Flirting with Distraction

When I returned home from Power Monkey Camp last month, I thought I would hit the ground running with all the new ideas and skills I learned during my time in Tennessee.

I was given a full toolkit to use in my training – mobility exercises, handstand drills, lifting techniques, etc. But while I enthusiastically shared all this information with the coaches and fellow athletes at my gym, I haven’t put any of them into action.

Life has gotten in the way. From projects at work to moving into a new house to a weekend jaunt in New York City, everything has distracted me from my training.

I am not unique in this situation. So many of us have jobs, relationships, kids and other responsibilities that take us away from the gym more often than we would like.

Sometimes it physically keeps us away, while other times it is all mental. We show up but cannot focus on the day’s workout and just go through the motions as we are too busy in our heads thinking about bills that need to get paid, cars that needs to get fixed, deadlines that have to be met and Halloween costumes that have to be made.

Scientists typically identify two broad types of distractions: sensory and emotional. The sensory distractions are the ones more easily tuned out, like the loud coworker yammering away on the phone or the never-ending Ariana Grande song on at your gym during the WOD.

Emotional distractions are much more difficult to ignore as they are stimuli that elicit a strong reaction, like anger or anxiety, and dominate your thoughts.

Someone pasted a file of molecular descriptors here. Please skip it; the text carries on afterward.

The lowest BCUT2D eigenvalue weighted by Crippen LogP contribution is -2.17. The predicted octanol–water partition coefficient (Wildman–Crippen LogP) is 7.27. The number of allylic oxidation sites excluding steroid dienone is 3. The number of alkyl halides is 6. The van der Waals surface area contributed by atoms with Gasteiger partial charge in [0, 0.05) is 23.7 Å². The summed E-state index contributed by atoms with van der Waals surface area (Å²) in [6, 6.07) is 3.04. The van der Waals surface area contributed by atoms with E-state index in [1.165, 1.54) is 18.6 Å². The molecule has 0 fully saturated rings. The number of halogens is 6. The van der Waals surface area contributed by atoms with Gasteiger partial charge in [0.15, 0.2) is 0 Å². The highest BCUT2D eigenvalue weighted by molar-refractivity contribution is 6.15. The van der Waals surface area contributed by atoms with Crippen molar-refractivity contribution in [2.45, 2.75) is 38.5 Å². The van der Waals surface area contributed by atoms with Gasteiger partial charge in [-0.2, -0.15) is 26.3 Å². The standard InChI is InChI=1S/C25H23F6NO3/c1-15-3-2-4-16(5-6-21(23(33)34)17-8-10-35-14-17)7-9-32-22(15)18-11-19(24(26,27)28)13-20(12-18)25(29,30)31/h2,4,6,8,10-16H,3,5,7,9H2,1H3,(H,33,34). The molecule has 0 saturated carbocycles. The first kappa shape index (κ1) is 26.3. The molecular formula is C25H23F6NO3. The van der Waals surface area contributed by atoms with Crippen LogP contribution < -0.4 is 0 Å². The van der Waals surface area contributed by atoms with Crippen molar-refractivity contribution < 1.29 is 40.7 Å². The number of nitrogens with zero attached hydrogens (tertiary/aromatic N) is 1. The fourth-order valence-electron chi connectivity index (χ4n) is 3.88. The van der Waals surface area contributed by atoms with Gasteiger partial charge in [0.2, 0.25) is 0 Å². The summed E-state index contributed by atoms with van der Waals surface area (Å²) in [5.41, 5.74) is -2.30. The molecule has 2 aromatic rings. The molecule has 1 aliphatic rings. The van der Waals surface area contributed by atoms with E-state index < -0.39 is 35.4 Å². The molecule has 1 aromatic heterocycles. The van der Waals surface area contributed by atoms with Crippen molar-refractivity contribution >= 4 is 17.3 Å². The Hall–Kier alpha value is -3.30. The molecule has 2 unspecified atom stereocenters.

I have definitely been feeling much more stressed out these past few weeks due to all the balls up in the air that I am trying to juggle.

For me, these distractions have caused me to lose my focus and make too many excuses.

I want to clean up my diet and eat better to perform, but I’ve put off trips to the grocery store and preparing meals in advance because I am choosing comfort and convenience.

I feel stressed so I say that I should treat myself to that delicious chocolate chip cookie at lunch to feel better.

I want to start a more consistent lifting program, but I keep putting it off because I know I have this work event or that weekend trip that won’t let me get a full week in.

I decide to hold off for now and suddenly one week becomes two becomes a month later. I tell myself that it’s okay, I need the time to do nothing and “relax”.

Jack Canfield, a motivational speaker and author of the Chicken Soup for the Soul series of books, says, “Successful people maintain a positive focus in life no matter what is going on around them.

They stay focused on their past successes rather than their past failures, and on the next action steps they need to take to get them closer to the fulfillment of their goals rather than all the other distractions that life presents to them.”

My takeaway is that ather than react to all these distractions, I need to act now: